But taking advantage of existing capitalist institutions is a different thing entirely from suggesting that the establishment of a Scottish parliament would be a step forward for the working class, which is essentially what our policy says. The people of Scotland, and to a lesser extent Wales, clearly believe they will gain some benefit from this development. If the people of these countries expressed a desire for real separation then we would support their struggle to gain it. But we do not advocate that they take either the course of full separation, or this Blairite rearrangement of local government.

Essentially there was nothing to vote for in the two referendums of any use to working people as a class. Socialist Labour should have said so, however unpopular that might seem in the current ‘new’ mood. We should have advocated that Scottish and Welsh voters spoil their ballot papers as part of wider action to demand a real choice in any future plebiscite on the future of the United Kingdom’s component parts. Ultimately we are not against some form of devolved assemblies – but regional workers’ councils with real democracy and power should be our aim, not yet more bourgeois parliaments that serve to legitimise and protect the system of exploitation and repression that we all live under at present.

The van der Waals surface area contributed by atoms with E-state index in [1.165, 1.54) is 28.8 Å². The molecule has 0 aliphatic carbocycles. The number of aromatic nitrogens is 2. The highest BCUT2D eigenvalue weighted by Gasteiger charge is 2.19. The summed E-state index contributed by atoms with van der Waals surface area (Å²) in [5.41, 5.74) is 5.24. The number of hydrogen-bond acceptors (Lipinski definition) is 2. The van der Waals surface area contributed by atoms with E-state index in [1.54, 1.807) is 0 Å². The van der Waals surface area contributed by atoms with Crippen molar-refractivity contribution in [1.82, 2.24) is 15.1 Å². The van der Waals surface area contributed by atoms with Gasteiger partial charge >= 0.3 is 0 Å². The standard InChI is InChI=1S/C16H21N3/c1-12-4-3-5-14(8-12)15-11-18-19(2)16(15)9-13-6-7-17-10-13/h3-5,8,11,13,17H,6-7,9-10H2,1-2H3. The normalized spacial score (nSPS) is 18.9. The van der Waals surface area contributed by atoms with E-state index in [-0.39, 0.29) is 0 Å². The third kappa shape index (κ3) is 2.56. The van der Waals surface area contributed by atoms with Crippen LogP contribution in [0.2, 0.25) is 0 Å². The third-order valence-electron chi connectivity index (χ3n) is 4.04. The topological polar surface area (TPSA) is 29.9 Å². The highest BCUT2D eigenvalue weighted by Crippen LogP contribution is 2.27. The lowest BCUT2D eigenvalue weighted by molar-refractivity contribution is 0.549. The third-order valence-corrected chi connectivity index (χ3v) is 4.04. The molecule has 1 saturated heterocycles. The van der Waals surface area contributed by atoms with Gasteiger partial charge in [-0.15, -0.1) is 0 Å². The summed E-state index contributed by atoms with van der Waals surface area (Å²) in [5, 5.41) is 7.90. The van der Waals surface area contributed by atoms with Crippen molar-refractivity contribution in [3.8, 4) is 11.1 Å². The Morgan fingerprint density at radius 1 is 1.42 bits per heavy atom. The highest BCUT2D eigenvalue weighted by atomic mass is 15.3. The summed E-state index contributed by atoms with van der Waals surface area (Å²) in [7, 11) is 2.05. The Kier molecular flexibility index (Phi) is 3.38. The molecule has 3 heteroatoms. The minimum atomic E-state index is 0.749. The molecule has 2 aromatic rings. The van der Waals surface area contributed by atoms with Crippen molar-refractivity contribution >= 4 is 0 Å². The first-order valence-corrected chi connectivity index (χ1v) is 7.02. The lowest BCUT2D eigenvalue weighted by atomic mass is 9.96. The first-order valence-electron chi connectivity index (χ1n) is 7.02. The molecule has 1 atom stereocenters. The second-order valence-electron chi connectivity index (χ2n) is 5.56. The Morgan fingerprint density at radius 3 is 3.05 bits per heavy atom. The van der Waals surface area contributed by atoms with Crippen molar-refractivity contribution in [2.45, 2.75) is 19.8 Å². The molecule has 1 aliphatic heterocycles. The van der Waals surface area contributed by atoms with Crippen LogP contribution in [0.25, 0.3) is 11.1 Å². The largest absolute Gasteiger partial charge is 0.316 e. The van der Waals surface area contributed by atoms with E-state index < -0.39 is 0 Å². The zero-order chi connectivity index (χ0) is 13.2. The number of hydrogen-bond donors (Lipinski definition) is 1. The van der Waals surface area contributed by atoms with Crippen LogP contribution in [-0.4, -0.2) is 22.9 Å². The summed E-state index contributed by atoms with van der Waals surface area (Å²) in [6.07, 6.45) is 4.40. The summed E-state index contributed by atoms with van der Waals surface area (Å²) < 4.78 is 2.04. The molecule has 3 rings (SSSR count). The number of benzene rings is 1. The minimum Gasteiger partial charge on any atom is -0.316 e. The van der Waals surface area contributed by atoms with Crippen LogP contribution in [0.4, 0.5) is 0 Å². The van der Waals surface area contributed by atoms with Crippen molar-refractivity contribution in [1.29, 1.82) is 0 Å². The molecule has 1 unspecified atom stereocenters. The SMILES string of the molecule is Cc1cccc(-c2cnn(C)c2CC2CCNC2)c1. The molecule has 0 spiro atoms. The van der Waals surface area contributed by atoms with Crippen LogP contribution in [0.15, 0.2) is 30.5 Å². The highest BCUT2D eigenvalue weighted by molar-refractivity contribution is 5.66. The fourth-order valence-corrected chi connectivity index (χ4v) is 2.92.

We should raise the demand for workers assemblies as opposed to ‘Parliaments’ in the next Socialist Labour Election Manifesto – during elections to the Scottish and Welsh assemblies, local elections throughout Britain, and at any other time in the future. We actually want the working class, as a class, to replace the present ruling classes in the running of the state, in order to build our own state based on human needs and aspirations, not the forces of the market and those who presently hold power through ownership of our workplaces, our homes, our environment, our lives.

A workers’ assembly can be based upon both constituent and workplace representation, but is not to be confused with purely consultative ‘workplace councils’ that share power with employers etc. In any future socialist society, the Scottish, Welsh and English working class must be united in a federation of socialist states, each region with its own local assembly of workers delegates (including in England) and with an all-Britain wide workers assembly to replace the rotten, antiquated, ‘British parliament’ of liars, cheats and business-backed gangsters who have the nerve to claim to represent all sections of society.